We had a hit with Tears Are Not Enough and then we went over to work with Trevor Horn at the Sarm East Studios which were based on Osborne Street at the southern end of Brick Lane in East London. And let me tell you that it was a lot less bohemian and trendy as it is today (laughter). It really was a rough old part of town. I think that Poison Arrow was really the indication that things were working out really well. The times were very exciting but no, I didn’t think that the album was special at all, not really. I had initially wanted to have made a twelve track album. I wanted us to be like The Ramones but we finally made a ten track album with a reprise (laughter).
Could you ever have envisaged that the album would still be as popular today as it was back then?
No, not at all. I never thought that people would be listening to the music all these years later.
Coming right up to date with The Lexicon Of Love II, I have to ask you why now after thirty-four years?
Throughout the years people have constantly been asking me to make a follow up album and it was only recently that I was playing a show and I had gathered up a bunch of songs that I had written and it was at that point that I thought that it was time for me to make a very lavish orchestral album. Peoples memory of The Lexicon Of Love is of it being very polished, sharp, funky and I was ready to make an album like that but which reflected today, 2016. So with songs like Confessions Of A Fool, Flames Of Desire, Ten Below Zero and Viva Love, I felt that it was the right time for me to put out the record.
What was the inspiration for the album?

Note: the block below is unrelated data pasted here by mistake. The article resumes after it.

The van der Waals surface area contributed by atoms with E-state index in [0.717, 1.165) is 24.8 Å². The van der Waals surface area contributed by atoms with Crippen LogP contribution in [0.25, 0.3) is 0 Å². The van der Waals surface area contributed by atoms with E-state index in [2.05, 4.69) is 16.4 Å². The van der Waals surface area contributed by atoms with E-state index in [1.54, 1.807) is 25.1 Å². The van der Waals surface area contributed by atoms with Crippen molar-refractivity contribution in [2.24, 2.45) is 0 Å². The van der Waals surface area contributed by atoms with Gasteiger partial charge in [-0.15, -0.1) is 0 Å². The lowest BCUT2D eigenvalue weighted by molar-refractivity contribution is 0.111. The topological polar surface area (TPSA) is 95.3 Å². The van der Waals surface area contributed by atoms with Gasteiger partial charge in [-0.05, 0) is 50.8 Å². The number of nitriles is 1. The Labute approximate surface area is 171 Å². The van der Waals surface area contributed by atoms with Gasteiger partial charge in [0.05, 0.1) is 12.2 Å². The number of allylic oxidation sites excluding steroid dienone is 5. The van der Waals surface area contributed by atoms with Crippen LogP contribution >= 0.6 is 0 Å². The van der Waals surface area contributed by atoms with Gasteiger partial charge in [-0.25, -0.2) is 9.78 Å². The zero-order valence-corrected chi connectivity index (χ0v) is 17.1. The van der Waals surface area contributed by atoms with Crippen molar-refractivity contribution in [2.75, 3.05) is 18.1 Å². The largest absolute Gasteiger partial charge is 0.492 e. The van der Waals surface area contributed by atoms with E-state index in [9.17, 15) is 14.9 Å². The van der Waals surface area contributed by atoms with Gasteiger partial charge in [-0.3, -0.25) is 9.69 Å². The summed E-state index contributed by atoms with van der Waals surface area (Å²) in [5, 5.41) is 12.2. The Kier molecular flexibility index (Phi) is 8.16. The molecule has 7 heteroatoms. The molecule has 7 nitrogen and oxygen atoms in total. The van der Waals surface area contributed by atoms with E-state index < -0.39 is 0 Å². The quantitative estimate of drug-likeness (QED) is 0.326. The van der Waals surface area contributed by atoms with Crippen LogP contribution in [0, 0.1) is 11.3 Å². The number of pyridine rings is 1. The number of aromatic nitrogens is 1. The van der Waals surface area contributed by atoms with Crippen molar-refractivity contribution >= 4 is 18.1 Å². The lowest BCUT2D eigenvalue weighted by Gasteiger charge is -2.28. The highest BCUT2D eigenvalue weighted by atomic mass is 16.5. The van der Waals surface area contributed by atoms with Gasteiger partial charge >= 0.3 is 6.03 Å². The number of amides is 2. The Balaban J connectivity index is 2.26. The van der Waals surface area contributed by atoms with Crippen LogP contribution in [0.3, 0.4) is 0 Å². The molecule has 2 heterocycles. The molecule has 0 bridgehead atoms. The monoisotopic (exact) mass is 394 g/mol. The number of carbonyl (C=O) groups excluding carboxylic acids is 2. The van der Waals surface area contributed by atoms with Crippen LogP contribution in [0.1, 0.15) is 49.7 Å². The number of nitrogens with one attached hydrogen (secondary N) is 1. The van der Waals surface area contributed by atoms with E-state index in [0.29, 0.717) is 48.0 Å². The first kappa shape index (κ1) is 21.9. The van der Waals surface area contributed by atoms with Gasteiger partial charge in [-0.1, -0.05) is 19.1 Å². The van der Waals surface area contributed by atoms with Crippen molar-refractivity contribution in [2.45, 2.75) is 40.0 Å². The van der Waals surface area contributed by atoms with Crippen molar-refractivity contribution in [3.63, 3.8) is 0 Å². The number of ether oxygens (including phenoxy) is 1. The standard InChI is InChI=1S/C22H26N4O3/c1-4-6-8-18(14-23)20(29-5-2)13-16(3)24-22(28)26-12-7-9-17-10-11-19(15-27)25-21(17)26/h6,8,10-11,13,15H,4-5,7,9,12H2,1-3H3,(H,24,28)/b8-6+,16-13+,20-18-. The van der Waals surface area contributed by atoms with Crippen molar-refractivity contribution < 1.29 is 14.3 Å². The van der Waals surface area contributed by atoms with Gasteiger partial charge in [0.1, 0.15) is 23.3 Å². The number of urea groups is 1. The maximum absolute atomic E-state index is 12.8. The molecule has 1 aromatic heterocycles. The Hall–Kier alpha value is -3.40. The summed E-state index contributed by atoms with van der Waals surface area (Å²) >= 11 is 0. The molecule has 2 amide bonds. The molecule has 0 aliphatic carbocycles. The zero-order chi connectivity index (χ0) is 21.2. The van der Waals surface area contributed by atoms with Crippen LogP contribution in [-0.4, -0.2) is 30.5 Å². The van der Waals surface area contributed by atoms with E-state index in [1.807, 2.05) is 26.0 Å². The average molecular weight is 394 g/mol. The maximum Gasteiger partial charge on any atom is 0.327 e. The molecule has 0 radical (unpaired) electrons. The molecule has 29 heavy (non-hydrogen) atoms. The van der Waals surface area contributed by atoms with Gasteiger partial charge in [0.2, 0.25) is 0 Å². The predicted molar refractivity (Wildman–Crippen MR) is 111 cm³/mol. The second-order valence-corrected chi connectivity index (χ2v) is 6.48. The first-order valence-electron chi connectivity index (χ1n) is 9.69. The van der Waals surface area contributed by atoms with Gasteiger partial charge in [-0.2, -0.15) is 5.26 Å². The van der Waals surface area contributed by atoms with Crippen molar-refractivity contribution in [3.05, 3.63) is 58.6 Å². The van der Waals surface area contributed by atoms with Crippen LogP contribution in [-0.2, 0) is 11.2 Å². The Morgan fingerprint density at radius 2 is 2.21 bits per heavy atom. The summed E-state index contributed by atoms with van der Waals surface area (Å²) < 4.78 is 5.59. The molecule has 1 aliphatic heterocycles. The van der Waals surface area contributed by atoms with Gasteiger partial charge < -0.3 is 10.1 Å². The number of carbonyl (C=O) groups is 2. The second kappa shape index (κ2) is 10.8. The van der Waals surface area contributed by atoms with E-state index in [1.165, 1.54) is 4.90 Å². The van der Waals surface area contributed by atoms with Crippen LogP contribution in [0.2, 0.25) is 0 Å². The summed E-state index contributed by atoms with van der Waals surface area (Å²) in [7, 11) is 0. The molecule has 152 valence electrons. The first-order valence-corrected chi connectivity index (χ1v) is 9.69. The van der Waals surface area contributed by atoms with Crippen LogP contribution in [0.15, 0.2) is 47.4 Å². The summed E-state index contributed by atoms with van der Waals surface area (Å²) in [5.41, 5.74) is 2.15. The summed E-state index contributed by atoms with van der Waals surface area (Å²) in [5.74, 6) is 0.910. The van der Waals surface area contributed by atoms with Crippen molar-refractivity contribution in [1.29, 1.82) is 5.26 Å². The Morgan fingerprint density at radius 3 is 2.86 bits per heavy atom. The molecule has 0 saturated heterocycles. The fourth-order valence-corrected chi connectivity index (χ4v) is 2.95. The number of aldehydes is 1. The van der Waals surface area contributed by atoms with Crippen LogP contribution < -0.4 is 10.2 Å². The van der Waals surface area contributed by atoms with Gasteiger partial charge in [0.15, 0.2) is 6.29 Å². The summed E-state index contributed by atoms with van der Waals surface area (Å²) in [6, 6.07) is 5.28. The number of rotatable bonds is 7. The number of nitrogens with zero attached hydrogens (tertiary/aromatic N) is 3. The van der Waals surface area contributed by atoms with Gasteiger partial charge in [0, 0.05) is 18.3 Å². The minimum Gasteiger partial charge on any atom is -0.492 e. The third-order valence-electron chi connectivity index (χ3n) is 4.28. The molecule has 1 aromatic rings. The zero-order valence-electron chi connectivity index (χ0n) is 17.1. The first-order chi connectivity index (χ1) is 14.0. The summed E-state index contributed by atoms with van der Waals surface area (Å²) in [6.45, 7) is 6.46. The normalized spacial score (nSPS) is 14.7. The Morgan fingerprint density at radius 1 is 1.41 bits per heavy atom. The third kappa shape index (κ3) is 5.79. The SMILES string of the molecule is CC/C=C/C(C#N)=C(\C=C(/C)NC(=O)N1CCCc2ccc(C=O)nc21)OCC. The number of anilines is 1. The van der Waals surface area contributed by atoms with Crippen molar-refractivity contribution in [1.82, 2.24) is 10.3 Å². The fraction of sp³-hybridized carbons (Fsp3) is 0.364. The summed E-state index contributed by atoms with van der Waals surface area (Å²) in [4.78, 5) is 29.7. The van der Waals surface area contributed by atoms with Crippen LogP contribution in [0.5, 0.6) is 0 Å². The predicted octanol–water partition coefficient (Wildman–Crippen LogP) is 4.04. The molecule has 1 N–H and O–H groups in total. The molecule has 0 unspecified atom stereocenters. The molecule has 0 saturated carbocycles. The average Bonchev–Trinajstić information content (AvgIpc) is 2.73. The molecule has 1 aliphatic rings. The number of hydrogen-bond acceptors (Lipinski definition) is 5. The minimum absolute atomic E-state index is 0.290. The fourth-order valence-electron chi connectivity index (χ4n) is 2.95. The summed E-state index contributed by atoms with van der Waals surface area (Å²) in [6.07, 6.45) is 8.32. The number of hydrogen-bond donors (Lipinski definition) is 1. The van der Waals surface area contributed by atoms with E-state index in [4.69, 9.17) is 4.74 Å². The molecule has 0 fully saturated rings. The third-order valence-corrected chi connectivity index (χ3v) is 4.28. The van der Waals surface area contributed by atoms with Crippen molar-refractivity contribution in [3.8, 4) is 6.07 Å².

At the time I had been watching a lot of Netflix and I particularly like watching thirty-six episodes of the same programme and so I thought that a follow-up album wouldn’t be such a bad idea after all. I felt that it would give the people out there the opportunity to find out what had happened to the characters on the original album and to see just how we have all grown up.
I have to say that, in my opinion, you have done it marvellously well because half of the tracks that you have mentioned could have, in fact come from the original album back in 1982.
I really did want to write a whole bunch of brand new music because I play a lot of shows and a lot of the artists that I meet are very nostalgic, and they just tend to live in the past but I don’t really. I want to get myself up on stage and try to cook it up a bit; making it as exciting as possible in 2016. I wanted to make a record that reminded my audience, the ABC audience of our glorious past but also bought us smack bang up into the present day. So that is why the album is called The Lexicon Of Love II, it is a continuation. However, I have to say that I didn’t want to make a record that could have been made in 1982. It is a very modern sounding record with the orchestra and a very polished sound.
Are you happy with just how well the album has been received?
Yes I am, very happy. It was a big challenge to go back into the studio and make it but people who had worked on the original, fans and people who have got the original seem to really like this and have accepted it as being another piece of the story.
I recently read that you had forty tracks to pick from. Was there ever any danger of it becoming a double album?
(Laughter) to be honest with you I did in fact discuss that with the label but in the current climate albums have gone back to having ten or eleven tracks on them haven’t they. For a while, back in the days of the great double albums, it was eighteen songs but it can get a little bit tedious especially by the time you get to side four (laughter). Personally, I love The Who’s Tommy and Quadrophenia together with Bob Dylan’s Blonde On Blonde but after those I can’t think of many more great double albums.
So what will happen to the songs that failed to make it onto The Lexicon Of Love II?